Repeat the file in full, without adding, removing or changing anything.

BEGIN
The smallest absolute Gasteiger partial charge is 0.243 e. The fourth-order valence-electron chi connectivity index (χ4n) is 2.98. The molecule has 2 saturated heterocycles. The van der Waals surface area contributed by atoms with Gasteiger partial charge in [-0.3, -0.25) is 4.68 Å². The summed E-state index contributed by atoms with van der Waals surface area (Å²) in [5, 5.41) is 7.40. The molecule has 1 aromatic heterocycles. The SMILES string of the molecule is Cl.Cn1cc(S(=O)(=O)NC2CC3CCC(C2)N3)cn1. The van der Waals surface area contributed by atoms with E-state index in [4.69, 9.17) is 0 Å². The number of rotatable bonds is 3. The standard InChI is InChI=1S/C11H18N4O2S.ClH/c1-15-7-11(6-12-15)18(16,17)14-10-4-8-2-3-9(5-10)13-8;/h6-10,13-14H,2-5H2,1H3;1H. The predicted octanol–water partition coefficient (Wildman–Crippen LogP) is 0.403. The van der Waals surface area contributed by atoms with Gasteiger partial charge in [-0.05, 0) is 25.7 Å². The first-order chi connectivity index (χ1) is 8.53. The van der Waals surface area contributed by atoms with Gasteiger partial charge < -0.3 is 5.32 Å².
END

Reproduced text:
The smallest absolute Gasteiger partial charge is 0.243 e. The fourth-order valence-electron chi connectivity index (χ4n) is 2.98. The molecule has 2 saturated heterocycles. The van der Waals surface area contributed by atoms with Gasteiger partial charge in [-0.3, -0.25) is 4.68 Å². The summed E-state index contributed by atoms with van der Waals surface area (Å²) in [5, 5.41) is 7.40. The molecule has 1 aromatic heterocycles. The SMILES string of the molecule is Cl.Cn1cc(S(=O)(=O)NC2CC3CCC(C2)N3)cn1. The van der Waals surface area contributed by atoms with E-state index in [4.69, 9.17) is 0 Å². The number of rotatable bonds is 3. The standard InChI is InChI=1S/C11H18N4O2S.ClH/c1-15-7-11(6-12-15)18(16,17)14-10-4-8-2-3-9(5-10)13-8;/h6-10,13-14H,2-5H2,1H3;1H. The predicted octanol–water partition coefficient (Wildman–Crippen LogP) is 0.403. The van der Waals surface area contributed by atoms with Gasteiger partial charge in [-0.05, 0) is 25.7 Å². The first-order chi connectivity index (χ1) is 8.53. The van der Waals surface area contributed by atoms with Gasteiger partial charge < -0.3 is 5.32 Å².